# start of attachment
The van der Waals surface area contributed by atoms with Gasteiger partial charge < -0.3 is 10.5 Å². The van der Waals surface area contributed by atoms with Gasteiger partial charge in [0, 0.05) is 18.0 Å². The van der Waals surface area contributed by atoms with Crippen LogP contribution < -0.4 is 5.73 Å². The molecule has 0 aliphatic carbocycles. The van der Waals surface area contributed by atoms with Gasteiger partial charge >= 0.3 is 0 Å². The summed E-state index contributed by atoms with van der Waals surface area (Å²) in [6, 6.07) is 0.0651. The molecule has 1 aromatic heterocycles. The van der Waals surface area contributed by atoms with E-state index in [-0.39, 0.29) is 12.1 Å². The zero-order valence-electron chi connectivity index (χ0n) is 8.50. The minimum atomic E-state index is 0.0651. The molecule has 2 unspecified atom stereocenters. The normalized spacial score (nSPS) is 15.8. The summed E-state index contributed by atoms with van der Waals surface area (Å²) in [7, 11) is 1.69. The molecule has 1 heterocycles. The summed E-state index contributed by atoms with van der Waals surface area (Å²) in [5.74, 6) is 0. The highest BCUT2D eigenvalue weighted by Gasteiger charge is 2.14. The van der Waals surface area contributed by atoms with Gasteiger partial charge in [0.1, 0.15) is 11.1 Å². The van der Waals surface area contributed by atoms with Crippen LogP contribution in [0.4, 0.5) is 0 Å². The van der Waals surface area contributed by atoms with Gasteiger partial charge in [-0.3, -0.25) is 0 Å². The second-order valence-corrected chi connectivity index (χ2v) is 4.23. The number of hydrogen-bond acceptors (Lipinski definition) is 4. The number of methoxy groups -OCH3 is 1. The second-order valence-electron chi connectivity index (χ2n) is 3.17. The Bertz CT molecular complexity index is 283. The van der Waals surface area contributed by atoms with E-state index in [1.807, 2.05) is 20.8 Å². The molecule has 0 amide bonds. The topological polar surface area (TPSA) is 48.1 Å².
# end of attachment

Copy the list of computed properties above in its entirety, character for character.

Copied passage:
The van der Waals surface area contributed by atoms with Gasteiger partial charge < -0.3 is 10.5 Å². The van der Waals surface area contributed by atoms with Gasteiger partial charge in [0, 0.05) is 18.0 Å². The van der Waals surface area contributed by atoms with Crippen LogP contribution < -0.4 is 5.73 Å². The molecule has 0 aliphatic carbocycles. The van der Waals surface area contributed by atoms with Gasteiger partial charge >= 0.3 is 0 Å². The summed E-state index contributed by atoms with van der Waals surface area (Å²) in [6, 6.07) is 0.0651. The molecule has 1 aromatic heterocycles. The van der Waals surface area contributed by atoms with E-state index in [-0.39, 0.29) is 12.1 Å². The zero-order valence-electron chi connectivity index (χ0n) is 8.50. The minimum atomic E-state index is 0.0651. The molecule has 2 unspecified atom stereocenters. The normalized spacial score (nSPS) is 15.8. The summed E-state index contributed by atoms with van der Waals surface area (Å²) in [7, 11) is 1.69. The molecule has 1 heterocycles. The summed E-state index contributed by atoms with van der Waals surface area (Å²) in [5.74, 6) is 0. The highest BCUT2D eigenvalue weighted by Gasteiger charge is 2.14. The van der Waals surface area contributed by atoms with Gasteiger partial charge in [0.1, 0.15) is 11.1 Å². The van der Waals surface area contributed by atoms with Crippen LogP contribution in [0.4, 0.5) is 0 Å². The van der Waals surface area contributed by atoms with Gasteiger partial charge in [-0.3, -0.25) is 0 Å². The second-order valence-corrected chi connectivity index (χ2v) is 4.23. The number of hydrogen-bond acceptors (Lipinski definition) is 4. The number of methoxy groups -OCH3 is 1. The second-order valence-electron chi connectivity index (χ2n) is 3.17. The Bertz CT molecular complexity index is 283. The van der Waals surface area contributed by atoms with E-state index in [1.807, 2.05) is 20.8 Å². The molecule has 0 amide bonds. The topological polar surface area (TPSA) is 48.1 Å².